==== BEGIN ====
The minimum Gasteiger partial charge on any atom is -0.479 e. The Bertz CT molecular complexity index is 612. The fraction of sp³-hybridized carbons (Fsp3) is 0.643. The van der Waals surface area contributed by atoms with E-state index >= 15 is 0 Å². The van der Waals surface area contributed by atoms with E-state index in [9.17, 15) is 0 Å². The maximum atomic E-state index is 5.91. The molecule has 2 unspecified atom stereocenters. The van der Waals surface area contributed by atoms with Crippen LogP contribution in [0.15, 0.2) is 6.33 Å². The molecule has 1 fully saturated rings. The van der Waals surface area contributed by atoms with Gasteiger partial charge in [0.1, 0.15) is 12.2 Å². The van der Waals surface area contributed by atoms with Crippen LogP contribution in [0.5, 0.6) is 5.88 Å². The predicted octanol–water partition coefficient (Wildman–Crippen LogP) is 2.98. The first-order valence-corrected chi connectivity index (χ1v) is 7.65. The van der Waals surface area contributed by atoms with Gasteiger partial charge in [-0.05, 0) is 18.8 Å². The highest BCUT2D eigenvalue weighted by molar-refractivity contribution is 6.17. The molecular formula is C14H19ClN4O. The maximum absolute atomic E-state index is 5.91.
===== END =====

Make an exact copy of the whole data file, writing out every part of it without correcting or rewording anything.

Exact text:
The minimum Gasteiger partial charge on any atom is -0.479 e. The Bertz CT molecular complexity index is 612. The fraction of sp³-hybridized carbons (Fsp3) is 0.643. The van der Waals surface area contributed by atoms with E-state index >= 15 is 0 Å². The van der Waals surface area contributed by atoms with E-state index in [9.17, 15) is 0 Å². The maximum atomic E-state index is 5.91. The molecule has 2 unspecified atom stereocenters. The van der Waals surface area contributed by atoms with Crippen LogP contribution in [0.15, 0.2) is 6.33 Å². The molecule has 1 fully saturated rings. The van der Waals surface area contributed by atoms with Gasteiger partial charge in [0.1, 0.15) is 12.2 Å². The van der Waals surface area contributed by atoms with Crippen LogP contribution in [0.5, 0.6) is 5.88 Å². The predicted octanol–water partition coefficient (Wildman–Crippen LogP) is 2.98. The first-order valence-corrected chi connectivity index (χ1v) is 7.65. The van der Waals surface area contributed by atoms with Gasteiger partial charge in [-0.05, 0) is 18.8 Å². The highest BCUT2D eigenvalue weighted by molar-refractivity contribution is 6.17. The molecular formula is C14H19ClN4O. The maximum absolute atomic E-state index is 5.91.